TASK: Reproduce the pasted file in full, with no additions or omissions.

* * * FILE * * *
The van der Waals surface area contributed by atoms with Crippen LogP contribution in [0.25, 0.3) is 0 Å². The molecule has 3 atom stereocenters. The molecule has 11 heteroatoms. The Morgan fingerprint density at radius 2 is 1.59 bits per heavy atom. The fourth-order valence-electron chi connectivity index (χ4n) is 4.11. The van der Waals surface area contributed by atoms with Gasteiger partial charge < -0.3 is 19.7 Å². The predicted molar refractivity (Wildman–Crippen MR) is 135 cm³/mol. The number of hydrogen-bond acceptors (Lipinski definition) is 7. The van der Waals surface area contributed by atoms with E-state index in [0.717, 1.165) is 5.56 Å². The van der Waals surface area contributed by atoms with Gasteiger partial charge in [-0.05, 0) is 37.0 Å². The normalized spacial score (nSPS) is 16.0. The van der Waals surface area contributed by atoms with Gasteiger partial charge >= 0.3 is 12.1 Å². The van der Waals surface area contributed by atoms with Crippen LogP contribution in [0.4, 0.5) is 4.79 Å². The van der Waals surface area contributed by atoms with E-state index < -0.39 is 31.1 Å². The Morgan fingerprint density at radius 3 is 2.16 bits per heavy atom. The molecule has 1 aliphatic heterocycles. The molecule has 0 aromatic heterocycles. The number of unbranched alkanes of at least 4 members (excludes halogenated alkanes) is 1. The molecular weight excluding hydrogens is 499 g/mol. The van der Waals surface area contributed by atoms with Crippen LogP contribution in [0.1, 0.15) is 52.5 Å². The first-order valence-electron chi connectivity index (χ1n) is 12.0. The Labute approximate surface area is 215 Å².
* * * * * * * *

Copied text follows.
The van der Waals surface area contributed by atoms with Crippen LogP contribution in [0.25, 0.3) is 0 Å². The molecule has 3 atom stereocenters. The molecule has 11 heteroatoms. The Morgan fingerprint density at radius 2 is 1.59 bits per heavy atom. The fourth-order valence-electron chi connectivity index (χ4n) is 4.11. The van der Waals surface area contributed by atoms with Gasteiger partial charge < -0.3 is 19.7 Å². The predicted molar refractivity (Wildman–Crippen MR) is 135 cm³/mol. The number of hydrogen-bond acceptors (Lipinski definition) is 7. The van der Waals surface area contributed by atoms with E-state index in [0.717, 1.165) is 5.56 Å². The van der Waals surface area contributed by atoms with Gasteiger partial charge in [-0.05, 0) is 37.0 Å². The normalized spacial score (nSPS) is 16.0. The van der Waals surface area contributed by atoms with Gasteiger partial charge >= 0.3 is 12.1 Å². The van der Waals surface area contributed by atoms with Crippen LogP contribution in [0.4, 0.5) is 4.79 Å². The van der Waals surface area contributed by atoms with E-state index < -0.39 is 31.1 Å². The Morgan fingerprint density at radius 3 is 2.16 bits per heavy atom. The molecule has 1 aliphatic heterocycles. The molecule has 0 aromatic heterocycles. The number of unbranched alkanes of at least 4 members (excludes halogenated alkanes) is 1. The molecular weight excluding hydrogens is 499 g/mol. The van der Waals surface area contributed by atoms with Crippen LogP contribution in [0.1, 0.15) is 52.5 Å². The first-order valence-electron chi connectivity index (χ1n) is 12.0. The Labute approximate surface area is 215 Å².